Welcome to the comprehensive medical library of Anniston General Surgery Center. The information shared below is provided to you as an educational and informational source only and is not intended to replace a medical examination or consultation, or medical advice given to you by a physician or medical professional.

If you have any questions or concerns regarding any condition or treatment, please contact Anniston General Surgery Center. To schedule an appointment please call 256-Anniston General Surgery Center (240-9660) or use our online Request an Appointment form.

Anniston General Surgery Center - Health Education Library

Welcome to the comprehensive medical library of Anniston General Surgery Center. The information shared below is provided to you as an educational and informational source only and is not intended to replace a medical examination or consultation, or medical advice given to you by a physician or medical professional.

If you have any questions or concerns regarding any condition or treatment, please contact Anniston General Surgery Center. To schedule an appointment please call 256-Anniston General Surgery Center (240-9660) or use our online Request an Appointment form.

After Thyroid SurgeryDespu©s de la cirug­a de la tiroides

After Thyroid Surgery

You should be able to get back to your normal life in a few weeks. Your doctor will monitor your recovery to be sure you're healing correctly and that your thyroid problem is under control.

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While You're Healing

Your surgeon may ask you not to get your incision area wet for a few days after your surgery. Avoid strenuous physical activity for a few weeks, and don't return to work until your doctor says it's okay. Within a week or so, you'll visit the surgeon to have your incision checked. If you still have clips or sutures, they may be removed then. Your incision will be red and raised at first, but it will probably flatten out and fade in about 6 months. After your surgery, you may need to take thyroid hormone pills. These pills replace the hormone that your thyroid used to make. Your doctor will adjust the dosage of this hormone until it's right for you.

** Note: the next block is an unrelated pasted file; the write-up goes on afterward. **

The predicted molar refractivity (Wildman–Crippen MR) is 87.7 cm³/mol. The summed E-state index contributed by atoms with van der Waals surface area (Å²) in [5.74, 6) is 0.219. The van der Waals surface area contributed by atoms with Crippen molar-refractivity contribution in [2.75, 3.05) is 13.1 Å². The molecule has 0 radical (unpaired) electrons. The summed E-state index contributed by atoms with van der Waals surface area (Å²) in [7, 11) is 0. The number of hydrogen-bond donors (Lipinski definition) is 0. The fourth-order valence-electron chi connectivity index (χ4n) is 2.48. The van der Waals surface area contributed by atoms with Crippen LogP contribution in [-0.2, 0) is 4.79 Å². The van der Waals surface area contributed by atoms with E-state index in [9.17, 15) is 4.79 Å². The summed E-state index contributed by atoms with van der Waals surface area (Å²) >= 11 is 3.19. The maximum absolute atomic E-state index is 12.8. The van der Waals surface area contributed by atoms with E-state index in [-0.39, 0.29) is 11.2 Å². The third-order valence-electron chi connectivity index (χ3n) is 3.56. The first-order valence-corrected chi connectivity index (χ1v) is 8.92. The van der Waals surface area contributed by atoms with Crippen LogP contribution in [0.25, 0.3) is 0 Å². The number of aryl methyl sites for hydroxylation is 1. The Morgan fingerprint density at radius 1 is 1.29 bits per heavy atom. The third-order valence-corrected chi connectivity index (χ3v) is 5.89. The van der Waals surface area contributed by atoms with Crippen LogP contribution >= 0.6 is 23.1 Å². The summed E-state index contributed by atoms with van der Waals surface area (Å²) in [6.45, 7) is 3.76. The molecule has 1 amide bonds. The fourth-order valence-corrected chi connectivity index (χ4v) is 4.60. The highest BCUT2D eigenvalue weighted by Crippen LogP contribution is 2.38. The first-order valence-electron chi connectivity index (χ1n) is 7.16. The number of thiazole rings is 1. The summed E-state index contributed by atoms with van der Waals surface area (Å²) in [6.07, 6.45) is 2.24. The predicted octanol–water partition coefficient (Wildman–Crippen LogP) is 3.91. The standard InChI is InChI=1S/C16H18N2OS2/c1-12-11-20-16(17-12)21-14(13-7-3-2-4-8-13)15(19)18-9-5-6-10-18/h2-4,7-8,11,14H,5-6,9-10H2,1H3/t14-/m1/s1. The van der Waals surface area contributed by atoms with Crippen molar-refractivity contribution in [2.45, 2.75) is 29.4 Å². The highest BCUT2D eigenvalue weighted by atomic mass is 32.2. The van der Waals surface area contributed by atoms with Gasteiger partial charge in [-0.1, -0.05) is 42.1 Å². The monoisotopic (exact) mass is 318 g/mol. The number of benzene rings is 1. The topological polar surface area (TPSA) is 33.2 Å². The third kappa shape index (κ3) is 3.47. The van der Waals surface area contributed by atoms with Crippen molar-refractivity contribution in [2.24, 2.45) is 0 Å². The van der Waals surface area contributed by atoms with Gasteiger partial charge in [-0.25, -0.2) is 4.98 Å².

When to Call Your Doctor

  • Swelling at the incision site

  • Bleeding at the incision site

  • Warmth, fever, or tenderness (signs of infection)

  • A sore throat that continues beyond three weeks

  • Tingling or cramps in the hands, feet, or lips (signs of a problem with the parathyroid glands)

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Back to Feeling Good

After you're feeling better, the right care can keep you feeling good. If you've been given thyroid hormone or other medications, take your pills regularly to help keep your thyroid hormone at the right levels and your body running smoothly. See your doctor as directed for regular blood tests. These tests confirm that your hormone pills or medications are still at a dose that's right for you. If you've had treatment for cancer, regular exams help catch it early if it returns. No matter what the cause, thyroid problems don't have to keep you from feeling good and doing what you like.

Date Last Reviewed: 2007-01-15T00:00:00-07:00

Date Last Modified: 2002-07-09T00:00:00-06:00